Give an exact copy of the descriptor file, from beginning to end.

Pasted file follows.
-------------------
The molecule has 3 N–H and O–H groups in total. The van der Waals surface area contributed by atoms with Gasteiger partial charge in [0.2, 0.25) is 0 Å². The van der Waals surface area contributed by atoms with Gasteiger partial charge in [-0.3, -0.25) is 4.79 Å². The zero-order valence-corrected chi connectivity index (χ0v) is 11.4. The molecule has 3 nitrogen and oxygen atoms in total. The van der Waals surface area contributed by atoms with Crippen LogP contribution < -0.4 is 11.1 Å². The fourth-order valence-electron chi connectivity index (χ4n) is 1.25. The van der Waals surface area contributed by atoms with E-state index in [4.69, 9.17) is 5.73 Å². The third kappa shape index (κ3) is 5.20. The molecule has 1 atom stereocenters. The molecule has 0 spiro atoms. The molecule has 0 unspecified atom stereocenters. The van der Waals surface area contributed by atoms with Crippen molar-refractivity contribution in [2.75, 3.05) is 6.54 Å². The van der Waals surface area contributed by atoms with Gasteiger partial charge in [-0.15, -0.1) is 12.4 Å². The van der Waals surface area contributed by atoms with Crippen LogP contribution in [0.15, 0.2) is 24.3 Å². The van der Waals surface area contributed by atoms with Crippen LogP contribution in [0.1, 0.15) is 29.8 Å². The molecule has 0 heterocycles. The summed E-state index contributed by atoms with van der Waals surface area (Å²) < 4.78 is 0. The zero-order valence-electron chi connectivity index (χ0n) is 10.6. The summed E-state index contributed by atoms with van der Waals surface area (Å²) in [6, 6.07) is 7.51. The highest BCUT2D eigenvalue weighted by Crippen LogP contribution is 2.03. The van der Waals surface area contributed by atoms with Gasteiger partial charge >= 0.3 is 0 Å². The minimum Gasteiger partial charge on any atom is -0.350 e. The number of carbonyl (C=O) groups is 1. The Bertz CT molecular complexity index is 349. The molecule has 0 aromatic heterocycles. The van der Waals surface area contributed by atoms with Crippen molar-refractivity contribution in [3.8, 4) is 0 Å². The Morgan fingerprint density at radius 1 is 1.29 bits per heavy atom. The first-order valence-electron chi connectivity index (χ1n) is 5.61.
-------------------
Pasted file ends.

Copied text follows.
The molecule has 3 N–H and O–H groups in total. The van der Waals surface area contributed by atoms with Gasteiger partial charge in [0.2, 0.25) is 0 Å². The van der Waals surface area contributed by atoms with Gasteiger partial charge in [-0.3, -0.25) is 4.79 Å². The zero-order valence-corrected chi connectivity index (χ0v) is 11.4. The molecule has 3 nitrogen and oxygen atoms in total. The van der Waals surface area contributed by atoms with Crippen LogP contribution < -0.4 is 11.1 Å². The fourth-order valence-electron chi connectivity index (χ4n) is 1.25. The van der Waals surface area contributed by atoms with E-state index in [4.69, 9.17) is 5.73 Å². The third kappa shape index (κ3) is 5.20. The molecule has 1 atom stereocenters. The molecule has 0 spiro atoms. The molecule has 0 unspecified atom stereocenters. The van der Waals surface area contributed by atoms with Crippen molar-refractivity contribution in [2.75, 3.05) is 6.54 Å². The van der Waals surface area contributed by atoms with Gasteiger partial charge in [-0.15, -0.1) is 12.4 Å². The van der Waals surface area contributed by atoms with Crippen LogP contribution in [0.15, 0.2) is 24.3 Å². The van der Waals surface area contributed by atoms with Crippen LogP contribution in [0.1, 0.15) is 29.8 Å². The molecule has 0 heterocycles. The summed E-state index contributed by atoms with van der Waals surface area (Å²) < 4.78 is 0. The zero-order valence-electron chi connectivity index (χ0n) is 10.6. The summed E-state index contributed by atoms with van der Waals surface area (Å²) in [6, 6.07) is 7.51. The highest BCUT2D eigenvalue weighted by Crippen LogP contribution is 2.03. The van der Waals surface area contributed by atoms with Gasteiger partial charge >= 0.3 is 0 Å². The minimum Gasteiger partial charge on any atom is -0.350 e. The number of carbonyl (C=O) groups is 1. The Bertz CT molecular complexity index is 349. The molecule has 0 aromatic heterocycles. The van der Waals surface area contributed by atoms with Crippen molar-refractivity contribution in [3.8, 4) is 0 Å². The Morgan fingerprint density at radius 1 is 1.29 bits per heavy atom. The first-order valence-electron chi connectivity index (χ1n) is 5.61.